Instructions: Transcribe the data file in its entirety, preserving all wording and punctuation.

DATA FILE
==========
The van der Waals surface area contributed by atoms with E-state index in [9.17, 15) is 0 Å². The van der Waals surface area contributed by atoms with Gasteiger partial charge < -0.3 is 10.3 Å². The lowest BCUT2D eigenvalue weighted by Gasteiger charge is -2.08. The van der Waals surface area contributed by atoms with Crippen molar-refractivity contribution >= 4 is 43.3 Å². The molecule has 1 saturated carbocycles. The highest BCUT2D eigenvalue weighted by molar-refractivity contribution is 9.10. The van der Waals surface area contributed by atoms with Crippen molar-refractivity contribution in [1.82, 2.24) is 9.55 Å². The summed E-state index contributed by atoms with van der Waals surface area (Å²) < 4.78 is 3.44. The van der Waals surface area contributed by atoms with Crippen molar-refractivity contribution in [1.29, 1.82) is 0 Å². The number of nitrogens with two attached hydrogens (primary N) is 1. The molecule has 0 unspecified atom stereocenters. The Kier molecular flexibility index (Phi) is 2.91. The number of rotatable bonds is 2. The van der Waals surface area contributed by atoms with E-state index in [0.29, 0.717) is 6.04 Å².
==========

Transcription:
The van der Waals surface area contributed by atoms with E-state index in [9.17, 15) is 0 Å². The van der Waals surface area contributed by atoms with Gasteiger partial charge < -0.3 is 10.3 Å². The lowest BCUT2D eigenvalue weighted by Gasteiger charge is -2.08. The van der Waals surface area contributed by atoms with Crippen molar-refractivity contribution >= 4 is 43.3 Å². The molecule has 1 saturated carbocycles. The highest BCUT2D eigenvalue weighted by molar-refractivity contribution is 9.10. The van der Waals surface area contributed by atoms with Crippen molar-refractivity contribution in [1.82, 2.24) is 9.55 Å². The summed E-state index contributed by atoms with van der Waals surface area (Å²) < 4.78 is 3.44. The van der Waals surface area contributed by atoms with Crippen molar-refractivity contribution in [1.29, 1.82) is 0 Å². The number of nitrogens with two attached hydrogens (primary N) is 1. The molecule has 0 unspecified atom stereocenters. The Kier molecular flexibility index (Phi) is 2.91. The number of rotatable bonds is 2. The van der Waals surface area contributed by atoms with E-state index in [0.29, 0.717) is 6.04 Å².